What could've been a wonderful second season exploring Poppin' Party getting to their next level is instead lost amid stories of the other bands in the franchise. Don't get me wrong; that "next level" story is still there, sprinkled amid the first half and occupying the latter half of the season. But much of the season was "wasted" narrative and the story suffers a bit because of it.

Had they instead created side stories or spin-offs in the manner of Love Live! (one featuring μ's, the other, Aqours) they could've told more solidly focused stories of the other bands. As it was, Poppin' Party's story felt slightly diminished.

I'll say it here: I really wasn't too interested in the other bands. Maybe Glitter*Green to some degree since their guitarist and vocalist is Rimi's older sister, Yuri, and bassist Rii is a hoot with her plush demon Debeko; but we only see them in Season 1. And while the more hardcore, goth-like My Chemical Romance/Evanesence stylings of Roselia seems to appeal to a lot of folks, it didn't do anything for me.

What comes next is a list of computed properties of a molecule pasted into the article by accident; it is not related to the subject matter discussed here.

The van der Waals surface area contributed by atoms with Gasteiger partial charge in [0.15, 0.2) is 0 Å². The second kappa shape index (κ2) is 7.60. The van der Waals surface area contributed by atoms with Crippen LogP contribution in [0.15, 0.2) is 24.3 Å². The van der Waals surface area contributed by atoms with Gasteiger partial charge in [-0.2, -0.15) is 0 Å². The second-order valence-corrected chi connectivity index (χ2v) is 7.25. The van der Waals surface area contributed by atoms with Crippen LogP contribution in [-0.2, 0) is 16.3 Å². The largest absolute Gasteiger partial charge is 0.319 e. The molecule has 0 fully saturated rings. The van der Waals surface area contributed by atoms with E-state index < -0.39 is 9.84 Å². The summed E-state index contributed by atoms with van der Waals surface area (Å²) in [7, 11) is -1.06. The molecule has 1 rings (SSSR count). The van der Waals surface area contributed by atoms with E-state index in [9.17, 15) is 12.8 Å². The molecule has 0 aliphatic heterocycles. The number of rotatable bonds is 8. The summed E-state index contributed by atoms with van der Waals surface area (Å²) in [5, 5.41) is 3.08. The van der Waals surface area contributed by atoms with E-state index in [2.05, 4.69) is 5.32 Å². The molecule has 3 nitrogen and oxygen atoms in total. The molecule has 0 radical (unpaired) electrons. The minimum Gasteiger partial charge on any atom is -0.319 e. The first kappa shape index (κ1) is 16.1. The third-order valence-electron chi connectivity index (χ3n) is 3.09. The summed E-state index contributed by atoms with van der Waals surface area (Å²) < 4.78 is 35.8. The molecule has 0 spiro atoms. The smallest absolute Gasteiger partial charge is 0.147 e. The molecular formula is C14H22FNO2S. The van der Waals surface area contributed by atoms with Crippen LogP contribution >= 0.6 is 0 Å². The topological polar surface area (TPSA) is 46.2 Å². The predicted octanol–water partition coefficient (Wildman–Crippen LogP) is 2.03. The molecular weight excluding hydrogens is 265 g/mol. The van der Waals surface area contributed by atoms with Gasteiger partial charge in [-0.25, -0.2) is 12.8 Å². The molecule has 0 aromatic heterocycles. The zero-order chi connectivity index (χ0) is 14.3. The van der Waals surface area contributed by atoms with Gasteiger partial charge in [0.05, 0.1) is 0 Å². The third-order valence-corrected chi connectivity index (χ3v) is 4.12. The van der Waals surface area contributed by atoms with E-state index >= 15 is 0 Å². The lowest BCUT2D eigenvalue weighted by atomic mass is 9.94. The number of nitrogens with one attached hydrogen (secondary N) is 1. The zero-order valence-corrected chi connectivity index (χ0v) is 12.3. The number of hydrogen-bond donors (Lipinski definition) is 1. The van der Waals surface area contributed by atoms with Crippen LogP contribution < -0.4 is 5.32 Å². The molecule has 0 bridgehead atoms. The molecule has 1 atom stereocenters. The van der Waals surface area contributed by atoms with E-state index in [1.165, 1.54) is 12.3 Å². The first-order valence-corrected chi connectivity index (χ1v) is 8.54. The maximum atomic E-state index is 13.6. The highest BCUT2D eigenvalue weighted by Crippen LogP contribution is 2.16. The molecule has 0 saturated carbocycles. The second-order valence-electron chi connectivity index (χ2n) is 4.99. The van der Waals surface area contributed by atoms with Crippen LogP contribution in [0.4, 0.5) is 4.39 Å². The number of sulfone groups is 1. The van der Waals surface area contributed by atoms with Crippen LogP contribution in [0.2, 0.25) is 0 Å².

Out of Season 2, the character that drew me in was Rokka. Starting out first as a diehard Poppin'Party fan, she is eventually embraced by Kasumi and the others as a kindred spirit and becomes a kind of proverbial "Sixth man." The recap of her story underscored by the song "Kirakira datoka yume datoka Sing Girls" in episode 2.3 is heartwarming.

That said, the series overall was wonderful. The story may have been run-of-the-mill but the tale of Poppin'Party's rise through trials and triumphs spoke to my inner performer and the relationship and interactions between the characters was endearing, touching, and heartfelt.

All of this combined to sear a spot in my consciousness.

And I know the searing is true because I've gone through five re-watches and each time, the goosebumps return.

And so do the tears.

Poppin'Party--and BanG Dream--has stolen my heart.

And that's fine by me.


Genre: Drama, Comedy
Length: TV series, 2 Seasons, 26 episodes
Version Viewed: Digital streaming on Crunchyroll (also available on HIDIVE)
Review Status: Full season (26/26)

Note: All images are used only for purposes of review/critique/commentary. No infringement is intended. All images copyright their respective creators.